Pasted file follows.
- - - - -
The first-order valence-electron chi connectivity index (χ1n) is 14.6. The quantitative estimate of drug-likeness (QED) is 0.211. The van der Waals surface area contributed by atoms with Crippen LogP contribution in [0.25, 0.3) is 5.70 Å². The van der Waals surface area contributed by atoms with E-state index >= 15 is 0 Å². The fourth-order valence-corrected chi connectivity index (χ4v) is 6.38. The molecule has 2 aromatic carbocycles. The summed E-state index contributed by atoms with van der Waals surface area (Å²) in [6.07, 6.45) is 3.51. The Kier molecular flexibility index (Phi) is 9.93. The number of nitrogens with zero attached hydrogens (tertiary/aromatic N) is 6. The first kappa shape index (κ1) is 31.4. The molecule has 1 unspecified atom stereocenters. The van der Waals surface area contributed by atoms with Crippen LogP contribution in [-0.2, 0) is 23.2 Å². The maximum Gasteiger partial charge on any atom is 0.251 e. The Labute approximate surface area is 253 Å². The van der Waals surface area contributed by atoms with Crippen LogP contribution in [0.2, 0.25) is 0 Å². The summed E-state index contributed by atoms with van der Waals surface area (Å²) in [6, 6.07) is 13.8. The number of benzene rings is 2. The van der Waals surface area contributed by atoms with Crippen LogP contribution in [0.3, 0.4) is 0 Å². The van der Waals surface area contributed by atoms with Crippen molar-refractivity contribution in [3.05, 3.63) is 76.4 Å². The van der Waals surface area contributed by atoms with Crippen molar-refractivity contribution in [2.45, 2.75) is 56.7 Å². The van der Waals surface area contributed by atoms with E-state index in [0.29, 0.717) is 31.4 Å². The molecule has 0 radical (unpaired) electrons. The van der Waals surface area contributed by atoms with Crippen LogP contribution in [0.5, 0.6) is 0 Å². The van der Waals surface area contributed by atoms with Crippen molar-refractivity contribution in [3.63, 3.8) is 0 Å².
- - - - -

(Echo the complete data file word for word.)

The first-order valence-electron chi connectivity index (χ1n) is 14.6. The quantitative estimate of drug-likeness (QED) is 0.211. The van der Waals surface area contributed by atoms with Crippen LogP contribution in [0.25, 0.3) is 5.70 Å². The van der Waals surface area contributed by atoms with E-state index >= 15 is 0 Å². The fourth-order valence-corrected chi connectivity index (χ4v) is 6.38. The molecule has 2 aromatic carbocycles. The summed E-state index contributed by atoms with van der Waals surface area (Å²) in [6.07, 6.45) is 3.51. The Kier molecular flexibility index (Phi) is 9.93. The number of nitrogens with zero attached hydrogens (tertiary/aromatic N) is 6. The first kappa shape index (κ1) is 31.4. The molecule has 1 unspecified atom stereocenters. The van der Waals surface area contributed by atoms with Crippen LogP contribution in [-0.2, 0) is 23.2 Å². The maximum Gasteiger partial charge on any atom is 0.251 e. The Labute approximate surface area is 253 Å². The van der Waals surface area contributed by atoms with Crippen LogP contribution in [0.2, 0.25) is 0 Å². The summed E-state index contributed by atoms with van der Waals surface area (Å²) in [6, 6.07) is 13.8. The number of benzene rings is 2. The van der Waals surface area contributed by atoms with Crippen LogP contribution in [0.3, 0.4) is 0 Å². The van der Waals surface area contributed by atoms with Crippen molar-refractivity contribution in [3.05, 3.63) is 76.4 Å². The van der Waals surface area contributed by atoms with Crippen molar-refractivity contribution in [2.45, 2.75) is 56.7 Å². The van der Waals surface area contributed by atoms with E-state index in [0.29, 0.717) is 31.4 Å². The molecule has 0 radical (unpaired) electrons. The van der Waals surface area contributed by atoms with Crippen LogP contribution in [0.5, 0.6) is 0 Å². The van der Waals surface area contributed by atoms with Crippen molar-refractivity contribution in [3.63, 3.8) is 0 Å².